A Norwegian chef schools Gordon Ramsay on Viking cuisine in ‘Uncharted’ Season 2 finale


‘Gordon Ramsay: Uncharted’ – Embracing Viking cuisine

Christopher Haatuft

The eponymous chef and restaurateur learns to cook and eat like a Viking when “Gordon Ramsay: Uncharted” ends its second season.

In the episode airing Sunday, July 19, on National Geographic, Ramsay takes a December trip to Norway to explore the country, brave its frigid temperatures and gather native ingredients for a Christmas feast. To do this, he dives for shellfish in a fjord, herds reindeer with the indigenous Sami people and ferments fish and eats sheep head before facing off with local chef and restaurateur Christopher Haatuft in a cook-off.

Along the way, Ramsay gets a master class on Viking food, which Haatuft defines as “make-sure-you-don’t-die-through-winter cuisine.”

“Imagine living in a wooden hut in six feet of snow for four months,” he explains. “Like whatever you have in your pantry is what you’re going to survive off through winter. And this is not the Garden of Eden in summer. It’s far north, the growing season is very short here so our cuisine is not based on vegetables and honey. It’s dried and salted fish and meat. And then maybe if you’re able to cure some dairy product over winter like some hard cheese or some stuff like that … . That’s the Viking food.”

And the seafood here, Haatuft argues, ranks with the best in the world. A confluence of warm and cool waters results in an increase in algae, which supplies nutrients that support marine activity and gives the seafood its abundance and flavor.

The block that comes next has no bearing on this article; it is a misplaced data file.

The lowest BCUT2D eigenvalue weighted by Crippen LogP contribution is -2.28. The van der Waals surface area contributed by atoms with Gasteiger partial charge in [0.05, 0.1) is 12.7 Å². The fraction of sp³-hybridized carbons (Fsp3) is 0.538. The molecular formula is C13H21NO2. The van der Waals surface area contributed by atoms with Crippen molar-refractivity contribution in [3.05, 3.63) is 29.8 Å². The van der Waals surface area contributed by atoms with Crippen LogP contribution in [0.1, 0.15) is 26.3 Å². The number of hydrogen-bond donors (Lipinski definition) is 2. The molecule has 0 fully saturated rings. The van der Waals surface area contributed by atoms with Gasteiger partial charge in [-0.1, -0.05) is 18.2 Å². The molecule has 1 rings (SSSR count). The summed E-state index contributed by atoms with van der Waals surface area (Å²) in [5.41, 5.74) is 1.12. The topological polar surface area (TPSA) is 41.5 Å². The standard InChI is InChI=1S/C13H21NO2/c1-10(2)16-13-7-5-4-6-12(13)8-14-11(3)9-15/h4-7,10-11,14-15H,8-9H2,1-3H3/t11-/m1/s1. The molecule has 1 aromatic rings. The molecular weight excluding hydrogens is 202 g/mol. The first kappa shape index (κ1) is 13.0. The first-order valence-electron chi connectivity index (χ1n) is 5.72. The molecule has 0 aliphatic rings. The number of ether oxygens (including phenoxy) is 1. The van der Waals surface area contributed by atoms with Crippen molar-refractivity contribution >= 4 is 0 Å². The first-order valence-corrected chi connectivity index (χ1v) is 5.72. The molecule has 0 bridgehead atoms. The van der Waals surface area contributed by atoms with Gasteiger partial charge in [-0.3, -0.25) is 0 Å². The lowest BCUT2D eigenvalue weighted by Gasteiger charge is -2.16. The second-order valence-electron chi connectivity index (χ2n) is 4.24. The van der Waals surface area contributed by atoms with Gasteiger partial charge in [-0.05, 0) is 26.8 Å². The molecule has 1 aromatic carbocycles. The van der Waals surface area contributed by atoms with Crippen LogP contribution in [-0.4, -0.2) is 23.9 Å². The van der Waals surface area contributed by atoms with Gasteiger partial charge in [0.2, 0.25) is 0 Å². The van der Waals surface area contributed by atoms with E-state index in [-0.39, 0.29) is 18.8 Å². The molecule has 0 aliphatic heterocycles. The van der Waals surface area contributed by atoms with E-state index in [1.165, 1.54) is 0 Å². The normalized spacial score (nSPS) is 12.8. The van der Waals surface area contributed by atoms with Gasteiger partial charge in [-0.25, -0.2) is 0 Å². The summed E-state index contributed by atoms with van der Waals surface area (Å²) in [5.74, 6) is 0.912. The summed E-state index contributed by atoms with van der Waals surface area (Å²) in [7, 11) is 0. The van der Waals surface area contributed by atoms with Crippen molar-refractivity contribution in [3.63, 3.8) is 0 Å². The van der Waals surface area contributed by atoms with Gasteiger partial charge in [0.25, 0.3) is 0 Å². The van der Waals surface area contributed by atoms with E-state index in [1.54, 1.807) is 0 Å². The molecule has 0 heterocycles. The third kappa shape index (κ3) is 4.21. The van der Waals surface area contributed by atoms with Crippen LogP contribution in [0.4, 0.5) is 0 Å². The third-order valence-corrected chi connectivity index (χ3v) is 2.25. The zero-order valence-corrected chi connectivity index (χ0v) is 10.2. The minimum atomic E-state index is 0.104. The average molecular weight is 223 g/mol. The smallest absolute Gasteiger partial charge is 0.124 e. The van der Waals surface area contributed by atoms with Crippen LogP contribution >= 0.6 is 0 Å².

“That’s why you get some of the best fishing banks in the world off this part of the coast,” he says. “You have the same, I think, off the west coast of Japan and above the north coast of the U.S. – Alaska and Canada and those areas. So I like to say it’s like the best seafood in the world but there’s also other areas where you can say the same. You can’t say that anyone has better seafood than we have.”

As for the reindeer, Haatuft equates it with venison, though he says, “it has like quite a bit of blood in the meat, which gives it an iodine-y, almost like acidic flavor. And it’s super, super lean and the flavor is super-clean.”

In the cook-off, Haatuft embraced the opportunity to work opposite a world-class chef creating gourmet-quality meals on the fly from unfamiliar ingredients. The experience, he says, stretched him as a professional.

“At the end of the day he is a multiple-Michelin-starred chef and you don’t get to that position by coincidence or luck,” he says. “You get it because you know what you’re doing. So you can definitely tell that he’s taken to that experience. And even if he’s cooking kind of off the cuff with ingredients he doesn’t know, there is so much skill and experience behind everything. So that’s fun to see.”

George Dickie

George Dickie

George Dickie has been a features writer for Gracenote/Tribune Media Services since 1989, when “Hee-Haw” was still on the air and George “Goober” Lindsay was his first interview. His early interviews ranged from Jim Henson and Dick Van Dyke to Phil Collins and the Dixie Chicks.

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